“When and where can I hear and see our new honored poet?” I’m glad you asked, because that’s something else that I want to share with you. California Poets in the Schools has decided to make its annual symposium free, virtual, and open to anyone! It will be June 26–28. You can register here:

Not only can you hear Zoya read and the other two talented finalists, Phoebe Price (Sonoma Academy) and Julia Green (Santa Rosa High School), at Saturday night’s 7 pm open mic (and maybe share something yourself), but you can take writing workshops with Jane Hirshfield and Jason Bayani and teaching workshops with Cal Poets teachers. You can also hear Zoya at 12 noon on Sunday in conversation with present and past poets laureate of Ventura County. This is an amazing opportunity to sample the riches of Cal Poets’ offerings without having to leave your home. It’s free, but with no transportation or housing costs, you could consider making a donation to this very worthy organization that gets kids all around the state writing poetry. The organization has done so for 56 years, generating about six million poems from over one million students.  

Finally, I want you to be aware that I will still welcome poems written to the prompts from my last month’s posting archived here in the Update.

Phyllis Meshulam
Sonoma County Poet Laureate (2020-2022)


May 2020

Dear fellow Sonoma writers,

Phyllis MeshulamI am so honored to have been chosen as your Poet Laureate for these two upcoming years. Let me tell you a little bit about one of the projects I had proposed for my tenure. Despite the complete upending of our world in the meanwhile, I think it’s still relevant. I want to create an anthology from members of our community, poems probing obstacles we face in aligning our society with the needs of the planet as a whole and all its inhabitants. The concept of this book takes some of its inspiration from Joanna Macy’s “the work that reconnects.” Macy, an environmental activist and translator of Rilke, starts with the concept of “gratitude,” then moves to “honoring our pain for the world,” then “seeing with new eyes.”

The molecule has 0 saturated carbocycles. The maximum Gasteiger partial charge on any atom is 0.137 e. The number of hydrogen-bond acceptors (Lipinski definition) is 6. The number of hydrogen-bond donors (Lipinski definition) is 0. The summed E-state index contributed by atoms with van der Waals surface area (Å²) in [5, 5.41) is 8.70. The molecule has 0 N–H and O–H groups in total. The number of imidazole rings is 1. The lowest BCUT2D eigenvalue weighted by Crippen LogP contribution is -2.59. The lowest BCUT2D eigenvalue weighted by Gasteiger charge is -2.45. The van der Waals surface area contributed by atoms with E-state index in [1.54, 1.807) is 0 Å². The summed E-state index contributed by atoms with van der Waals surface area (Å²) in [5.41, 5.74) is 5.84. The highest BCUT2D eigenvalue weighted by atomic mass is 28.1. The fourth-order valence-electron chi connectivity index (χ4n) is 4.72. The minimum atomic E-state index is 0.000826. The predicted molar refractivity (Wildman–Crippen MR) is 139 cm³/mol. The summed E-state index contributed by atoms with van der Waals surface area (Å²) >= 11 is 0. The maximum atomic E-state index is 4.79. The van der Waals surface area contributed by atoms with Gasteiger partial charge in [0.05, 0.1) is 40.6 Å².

So, why don’t we get started on the “gratitude” part? There is research that demonstrates better health outcomes for people who take time for gratitude. I don’t just mean to be grateful for having enough to eat and a roof over our heads, though certainly it’s important to acknowledge that if we are so lucky. But it’s spring, after all, and we could tune into the way Mother Earth has given us so much. I will start collecting poems you wish to send me. Please send poems as attachments in a word document Times New Roman or comparable font at 12 points, and use this email address to send me what you write on this topic:

Here, is a fragment of a poem by Rumi, the first of four poems I am including as inspiration. (And links to two more.)

Spring Giddiness

Today, like every other day, we wake up empty
and frightened. Don’t open the door to the study
and begin reading. Take down a musical instrument.